How Many Teeth Does a Human Have?

Off the top of your head, do you know how many teeth you have? Did you just attempt to count your teeth using your tongue? As much as we use our teeth on a daily basis for things like chewing and speaking, many people don’t know too much about them. Although there are many interesting things to know about teeth, let’s start at the beginning by answering the question, “how many teeth does a human have?”

The short answer is that humans have 20 primary teeth and 32 secondary (permanent) teeth during their lifetime. While the short answer may earn you some trivia points, it does little to teach you about what your teeth actually do and why they are so important. For that, you need the longer answer. 

With the longer answer, let’s take things one step further by breaking down these 32 permanent teeth. The 32 teeth inside your mouth are comprised of: 

Diagram showing the types of teeth
  • 8 incisors
  • 4 cuspids (canines)
  • 8 bicuspids (premolars)
  • 12 molars
  • 4 wisdom teeth


The incisors are the teeth in the center of your smile, with four on the top arch and four on the bottom arch. Incisors are the first baby teeth to erupt and fall out, as well as the first permanent teeth to erupt. Primary incisors erupt around the age of 6 months and fall out around age 6 to make room for the secondary incisors to erupt. They have a flat, wide appearance and function in the same way a chisel would. Their sharp edges are used for biting food into smaller pieces. 


Working away from the center of your smile, the cuspids come next. There are two cuspids on the top arch and two cuspids on the bottom arch. Primary cuspids generally erupt between the age of 16-20 months, starting with the upper arch. However, secondary cuspids begin to erupt around the age of 9, but start with the lower arch. The cuspids are also known as canine teeth because of their pointy appearance. This pointy, sharp edge allows the cuspids to tear up food. 


Next comes the bicuspids, or premolars. There are eight bicuspids, four bicuspids on the top arch and four on the bottom arch. Bigger than the incisors and canines, but smaller than the molars, the bicuspids have a flatter top surface with various ridges used to grind food into smaller pieces. Bicuspids do not erupt in humans until the age of 10, meaning there is only one set of bicuspids that are permanent teeth.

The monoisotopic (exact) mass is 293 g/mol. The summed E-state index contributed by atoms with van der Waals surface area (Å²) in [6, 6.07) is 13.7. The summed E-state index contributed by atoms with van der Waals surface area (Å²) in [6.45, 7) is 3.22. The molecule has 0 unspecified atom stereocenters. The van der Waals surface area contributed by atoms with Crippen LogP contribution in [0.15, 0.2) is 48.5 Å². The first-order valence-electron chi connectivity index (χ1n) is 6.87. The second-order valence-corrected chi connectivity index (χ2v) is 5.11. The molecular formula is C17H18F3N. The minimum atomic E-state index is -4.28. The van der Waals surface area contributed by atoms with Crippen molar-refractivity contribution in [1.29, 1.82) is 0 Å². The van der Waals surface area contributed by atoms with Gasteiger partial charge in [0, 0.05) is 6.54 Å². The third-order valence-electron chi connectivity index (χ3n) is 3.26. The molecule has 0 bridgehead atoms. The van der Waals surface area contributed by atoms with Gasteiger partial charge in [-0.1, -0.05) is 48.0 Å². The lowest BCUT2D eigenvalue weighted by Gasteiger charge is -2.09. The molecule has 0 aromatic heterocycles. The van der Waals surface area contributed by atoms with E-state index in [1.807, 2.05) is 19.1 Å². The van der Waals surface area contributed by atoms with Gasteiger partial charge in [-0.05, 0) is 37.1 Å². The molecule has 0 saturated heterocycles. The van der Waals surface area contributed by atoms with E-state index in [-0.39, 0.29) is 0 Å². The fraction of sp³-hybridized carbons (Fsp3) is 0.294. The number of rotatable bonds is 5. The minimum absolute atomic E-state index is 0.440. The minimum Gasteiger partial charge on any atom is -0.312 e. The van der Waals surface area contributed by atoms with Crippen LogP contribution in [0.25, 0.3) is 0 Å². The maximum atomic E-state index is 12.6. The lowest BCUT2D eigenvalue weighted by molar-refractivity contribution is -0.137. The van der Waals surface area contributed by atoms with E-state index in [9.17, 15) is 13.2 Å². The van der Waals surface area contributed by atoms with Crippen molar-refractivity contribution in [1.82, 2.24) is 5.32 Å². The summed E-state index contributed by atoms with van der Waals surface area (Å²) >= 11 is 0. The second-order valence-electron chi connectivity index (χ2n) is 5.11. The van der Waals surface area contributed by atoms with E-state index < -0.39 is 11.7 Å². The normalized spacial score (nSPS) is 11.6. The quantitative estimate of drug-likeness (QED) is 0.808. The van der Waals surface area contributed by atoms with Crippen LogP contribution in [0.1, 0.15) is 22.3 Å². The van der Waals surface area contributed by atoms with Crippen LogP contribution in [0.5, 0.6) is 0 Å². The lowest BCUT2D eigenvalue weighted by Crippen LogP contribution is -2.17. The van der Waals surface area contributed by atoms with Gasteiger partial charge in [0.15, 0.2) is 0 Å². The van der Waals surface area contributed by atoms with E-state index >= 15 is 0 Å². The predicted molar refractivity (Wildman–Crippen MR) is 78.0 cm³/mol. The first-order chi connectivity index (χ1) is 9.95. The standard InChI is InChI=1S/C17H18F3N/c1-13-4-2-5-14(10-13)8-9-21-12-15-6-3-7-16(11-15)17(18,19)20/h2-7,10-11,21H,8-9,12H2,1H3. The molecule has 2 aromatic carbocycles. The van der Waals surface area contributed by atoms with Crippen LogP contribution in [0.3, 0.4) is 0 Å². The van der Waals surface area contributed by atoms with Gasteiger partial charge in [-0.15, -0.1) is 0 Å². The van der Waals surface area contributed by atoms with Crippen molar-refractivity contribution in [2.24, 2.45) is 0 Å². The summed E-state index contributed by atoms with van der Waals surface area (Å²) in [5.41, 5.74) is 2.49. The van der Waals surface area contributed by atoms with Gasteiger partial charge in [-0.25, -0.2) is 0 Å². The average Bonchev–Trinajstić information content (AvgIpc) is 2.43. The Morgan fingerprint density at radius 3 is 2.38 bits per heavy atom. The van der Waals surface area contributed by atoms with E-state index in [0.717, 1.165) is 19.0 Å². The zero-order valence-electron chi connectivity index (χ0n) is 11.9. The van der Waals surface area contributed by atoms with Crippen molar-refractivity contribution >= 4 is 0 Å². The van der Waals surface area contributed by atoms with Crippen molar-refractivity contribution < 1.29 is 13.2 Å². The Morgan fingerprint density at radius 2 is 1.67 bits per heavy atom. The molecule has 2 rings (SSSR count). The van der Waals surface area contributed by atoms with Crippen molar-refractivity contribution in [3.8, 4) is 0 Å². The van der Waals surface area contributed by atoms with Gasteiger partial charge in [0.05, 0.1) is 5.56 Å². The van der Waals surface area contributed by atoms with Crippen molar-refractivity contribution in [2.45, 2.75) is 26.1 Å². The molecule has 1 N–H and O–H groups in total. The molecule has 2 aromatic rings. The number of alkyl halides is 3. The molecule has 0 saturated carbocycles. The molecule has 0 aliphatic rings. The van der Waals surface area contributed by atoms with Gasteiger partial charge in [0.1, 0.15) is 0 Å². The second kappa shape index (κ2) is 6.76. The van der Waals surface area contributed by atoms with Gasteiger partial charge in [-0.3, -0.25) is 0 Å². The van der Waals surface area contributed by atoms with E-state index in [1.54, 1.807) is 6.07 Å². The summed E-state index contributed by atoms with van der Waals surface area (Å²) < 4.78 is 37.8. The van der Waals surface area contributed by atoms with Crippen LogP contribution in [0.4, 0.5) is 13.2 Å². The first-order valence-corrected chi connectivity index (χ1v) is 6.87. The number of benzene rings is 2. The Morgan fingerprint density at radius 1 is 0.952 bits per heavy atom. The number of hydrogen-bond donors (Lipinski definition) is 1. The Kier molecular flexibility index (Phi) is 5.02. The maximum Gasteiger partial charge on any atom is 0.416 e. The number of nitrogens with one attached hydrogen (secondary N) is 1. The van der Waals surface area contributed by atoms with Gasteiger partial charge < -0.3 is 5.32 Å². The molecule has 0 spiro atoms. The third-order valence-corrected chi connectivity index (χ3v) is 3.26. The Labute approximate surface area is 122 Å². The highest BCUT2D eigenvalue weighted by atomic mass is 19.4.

Molars are the large teeth located in the back of your mouth. Humans have six upper molars and six lower molars, totalling twelve molars! The first set of molars generally erupts around age six, the second set erupts around age 12, and the third set erupts around age 17-25. Out of all your teeth, your molars are the strongest and are used to grind up food so that it can be safely swallowed. 

Wisdom teeth shown in jaw

Wisdom Teeth

Your third molars are more commonly known as your wisdom teeth. Unfortunately, these teeth usually need to be extracted because they do not fit properly in the mouth. Wisdom teeth are a functionless organ leftover from our evolutionary past. Thousands of years ago, humans had larger skulls and tougher diets that required additional chewing power. Nowadays, eating has become easier and our skulls have become smaller than our ancestors. This means that the third molars have problems erupting entirely and can cause problems like pain, swelling, and infection. 

Dr. Dennis Laurich

Dr. Dennis Laurich has been practicing dentistry for over 40 years. He received his DDS degree from the University of Michigan Dental School and regularly attends oral health care conventions to continue his dental education. This allows him to treat patients with the leading dental technology and methodologies. Additionally, he is a member of the American Dental Association, Michigan Dental Association, and the Detroit District Dental Society. 

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